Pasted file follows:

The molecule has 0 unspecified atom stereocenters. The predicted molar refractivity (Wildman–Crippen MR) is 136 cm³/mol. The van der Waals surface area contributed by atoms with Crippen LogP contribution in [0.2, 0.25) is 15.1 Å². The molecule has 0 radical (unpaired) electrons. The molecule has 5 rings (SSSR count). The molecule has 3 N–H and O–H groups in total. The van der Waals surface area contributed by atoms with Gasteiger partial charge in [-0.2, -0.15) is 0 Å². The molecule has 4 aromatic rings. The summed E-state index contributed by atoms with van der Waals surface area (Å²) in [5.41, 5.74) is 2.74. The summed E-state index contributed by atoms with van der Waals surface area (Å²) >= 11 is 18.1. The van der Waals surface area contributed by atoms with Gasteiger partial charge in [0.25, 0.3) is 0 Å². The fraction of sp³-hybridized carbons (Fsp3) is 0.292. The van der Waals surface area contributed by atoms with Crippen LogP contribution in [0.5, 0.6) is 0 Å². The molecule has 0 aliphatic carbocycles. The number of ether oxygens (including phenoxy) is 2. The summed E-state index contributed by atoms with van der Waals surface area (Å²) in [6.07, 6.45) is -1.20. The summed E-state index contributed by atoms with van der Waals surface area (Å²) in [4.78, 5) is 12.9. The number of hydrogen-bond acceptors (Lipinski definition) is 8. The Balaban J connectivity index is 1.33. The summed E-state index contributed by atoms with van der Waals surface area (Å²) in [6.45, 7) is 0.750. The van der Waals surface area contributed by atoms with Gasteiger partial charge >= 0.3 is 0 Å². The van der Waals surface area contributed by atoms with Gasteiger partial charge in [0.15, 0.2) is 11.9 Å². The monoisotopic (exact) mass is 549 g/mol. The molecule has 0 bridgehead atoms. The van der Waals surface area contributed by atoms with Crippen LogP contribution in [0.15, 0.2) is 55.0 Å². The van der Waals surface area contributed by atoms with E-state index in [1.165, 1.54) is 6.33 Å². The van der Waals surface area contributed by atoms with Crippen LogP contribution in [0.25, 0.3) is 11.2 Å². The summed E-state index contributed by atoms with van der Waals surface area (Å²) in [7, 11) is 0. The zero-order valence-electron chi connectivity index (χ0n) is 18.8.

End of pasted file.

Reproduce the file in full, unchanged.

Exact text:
The molecule has 0 unspecified atom stereocenters. The predicted molar refractivity (Wildman–Crippen MR) is 136 cm³/mol. The van der Waals surface area contributed by atoms with Crippen LogP contribution in [0.2, 0.25) is 15.1 Å². The molecule has 0 radical (unpaired) electrons. The molecule has 5 rings (SSSR count). The molecule has 3 N–H and O–H groups in total. The van der Waals surface area contributed by atoms with Gasteiger partial charge in [-0.2, -0.15) is 0 Å². The molecule has 4 aromatic rings. The summed E-state index contributed by atoms with van der Waals surface area (Å²) in [5.41, 5.74) is 2.74. The summed E-state index contributed by atoms with van der Waals surface area (Å²) >= 11 is 18.1. The van der Waals surface area contributed by atoms with Gasteiger partial charge in [0.25, 0.3) is 0 Å². The fraction of sp³-hybridized carbons (Fsp3) is 0.292. The van der Waals surface area contributed by atoms with Crippen LogP contribution in [0.5, 0.6) is 0 Å². The molecule has 0 aliphatic carbocycles. The number of ether oxygens (including phenoxy) is 2. The summed E-state index contributed by atoms with van der Waals surface area (Å²) in [6.07, 6.45) is -1.20. The summed E-state index contributed by atoms with van der Waals surface area (Å²) in [4.78, 5) is 12.9. The number of hydrogen-bond acceptors (Lipinski definition) is 8. The Balaban J connectivity index is 1.33. The summed E-state index contributed by atoms with van der Waals surface area (Å²) in [6.45, 7) is 0.750. The van der Waals surface area contributed by atoms with Gasteiger partial charge >= 0.3 is 0 Å². The van der Waals surface area contributed by atoms with Gasteiger partial charge in [0.15, 0.2) is 11.9 Å². The monoisotopic (exact) mass is 549 g/mol. The molecule has 0 bridgehead atoms. The van der Waals surface area contributed by atoms with Crippen LogP contribution in [0.15, 0.2) is 55.0 Å². The van der Waals surface area contributed by atoms with E-state index in [1.165, 1.54) is 6.33 Å². The van der Waals surface area contributed by atoms with Crippen LogP contribution in [0.25, 0.3) is 11.2 Å². The summed E-state index contributed by atoms with van der Waals surface area (Å²) in [7, 11) is 0. The zero-order valence-electron chi connectivity index (χ0n) is 18.8.